Settling In Smoothly in your new country: What & How
You found your way to the supermarket without taking unplanned detours. Finally, you begin to recognize my neighborhood and you can find your new house without navigation. Your mailbox has your name on it and it’s all starting to feel familiar.You’re on your way to feel like a local and wish to call this your new ‘’home’’.
Settling in another country, especially in the beginning, involves a series of stressful events, crisscrossed by occasional periods of calm.
From minor, meaningless things to more profound and serious matters, settling in often includes the following:
- learning new ways of doingthings
- learning to do things you’ve never done be- fore
- stopping yourself from doing things you can no longerdo
- adjusting to a completely new bunch of people
- learning to live and work in a location where you speak a foreign language
- getting used to various new and unusual circumstances
- learning to live without all kinds of familiar routines
After living abroad for many years, I can only see the positives and meaningful sides to the entire process of settling in. Looking back to my first move, I remember the stress I felt wasn’t so positive, to say the least. Not just the fear of the unknown, but also having to learn everything for the first time, from finding a house to learning the language to various registrations to get- ting to know the people. The process of settling in may feel fantastic on one day, and then anxiety creeps in the next. It’s a rollercoaster of emotions on a ride that lasts for awhile.
Here is a list of suggestions from actual expat experiences from around the world to help you settle in more easily and successfully:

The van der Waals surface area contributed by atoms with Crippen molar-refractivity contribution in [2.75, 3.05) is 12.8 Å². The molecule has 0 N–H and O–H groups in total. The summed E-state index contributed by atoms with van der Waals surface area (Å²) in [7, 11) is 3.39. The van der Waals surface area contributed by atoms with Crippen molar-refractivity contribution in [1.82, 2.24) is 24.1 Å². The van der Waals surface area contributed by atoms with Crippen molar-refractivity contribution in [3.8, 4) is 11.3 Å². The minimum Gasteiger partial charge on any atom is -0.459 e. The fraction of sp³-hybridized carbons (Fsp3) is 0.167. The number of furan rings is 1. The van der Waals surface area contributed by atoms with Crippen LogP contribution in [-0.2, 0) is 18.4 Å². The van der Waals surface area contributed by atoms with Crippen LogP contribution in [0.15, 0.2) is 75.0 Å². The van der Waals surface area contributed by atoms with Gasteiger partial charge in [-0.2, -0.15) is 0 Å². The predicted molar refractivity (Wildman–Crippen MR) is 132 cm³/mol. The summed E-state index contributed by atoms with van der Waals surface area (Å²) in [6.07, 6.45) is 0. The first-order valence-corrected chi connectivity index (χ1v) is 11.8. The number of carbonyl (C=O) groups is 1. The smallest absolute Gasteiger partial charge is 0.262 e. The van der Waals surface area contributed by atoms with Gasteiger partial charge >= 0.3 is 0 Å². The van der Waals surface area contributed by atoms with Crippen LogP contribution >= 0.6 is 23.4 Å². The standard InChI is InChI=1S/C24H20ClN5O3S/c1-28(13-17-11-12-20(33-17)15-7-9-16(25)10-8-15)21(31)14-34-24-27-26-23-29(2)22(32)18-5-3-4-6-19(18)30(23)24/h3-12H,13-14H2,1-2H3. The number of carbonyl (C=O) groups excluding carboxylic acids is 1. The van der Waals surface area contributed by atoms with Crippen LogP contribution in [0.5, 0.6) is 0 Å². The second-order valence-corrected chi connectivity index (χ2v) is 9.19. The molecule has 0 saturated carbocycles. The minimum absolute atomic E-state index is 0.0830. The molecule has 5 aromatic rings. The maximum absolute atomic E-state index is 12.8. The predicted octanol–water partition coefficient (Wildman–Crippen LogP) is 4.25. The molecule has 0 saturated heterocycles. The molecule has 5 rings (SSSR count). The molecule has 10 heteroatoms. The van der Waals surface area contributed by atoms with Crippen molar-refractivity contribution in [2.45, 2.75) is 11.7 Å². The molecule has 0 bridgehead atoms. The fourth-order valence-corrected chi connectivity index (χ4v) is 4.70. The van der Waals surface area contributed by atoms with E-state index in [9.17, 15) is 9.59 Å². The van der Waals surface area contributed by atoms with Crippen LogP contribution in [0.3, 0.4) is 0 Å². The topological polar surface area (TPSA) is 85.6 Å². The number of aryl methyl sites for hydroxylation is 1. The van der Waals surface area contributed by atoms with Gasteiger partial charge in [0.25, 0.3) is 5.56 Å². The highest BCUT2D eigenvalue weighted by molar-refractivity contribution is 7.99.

- Things you can do with other people:
o Invite people over to your house
o Go to a movie, cafe, etc.
o Participate in a team sport or fitness class
o Work as a volunteer for a good cause
o Find a cycle, walking, or running group
- Things you can do on your own:
o Read books, newspapers, or magazines
o Cook a meal
o Take a walk outside
o Go see a movie
o Write in your journal
o Go to a restaurant or café
o Go shopping
o Exercise or join a gym
o Take a ride by bike, car, or bus
o Watch people while sitting in a café or a park
o Study a new language
- Things to remember during difficult moments:
o This too will pass
o I came here to experience a challenge
o I’ve been through worse than this
o It’s natural to feel down from time to time,nomatter where
o It’s not just me
o Things didn’t always go well back home either
o I have taken on a lot;It’s OK to feel overwhelmed from time to time
Patience Is aVirtue
Settling in can be a stressful challenge;it takes time,effort, and patience, which for some of us is easier than others.
Be open, trusting, patient, and enjoy the unique experience.
Have fun, listen, smile, embrace change and discover more about the world and yourself.
EXPLORE. DREAM. DISCOVER.
If you have any questions, leave a comment, I’d love to hear from you.
1 thought on “Does Spain feel like ”Home” to you?”
Great advice Rachel, it's a wonderful day when it all starts to feel 'normal'. We're incredibly blessed to live in this beautiful country.
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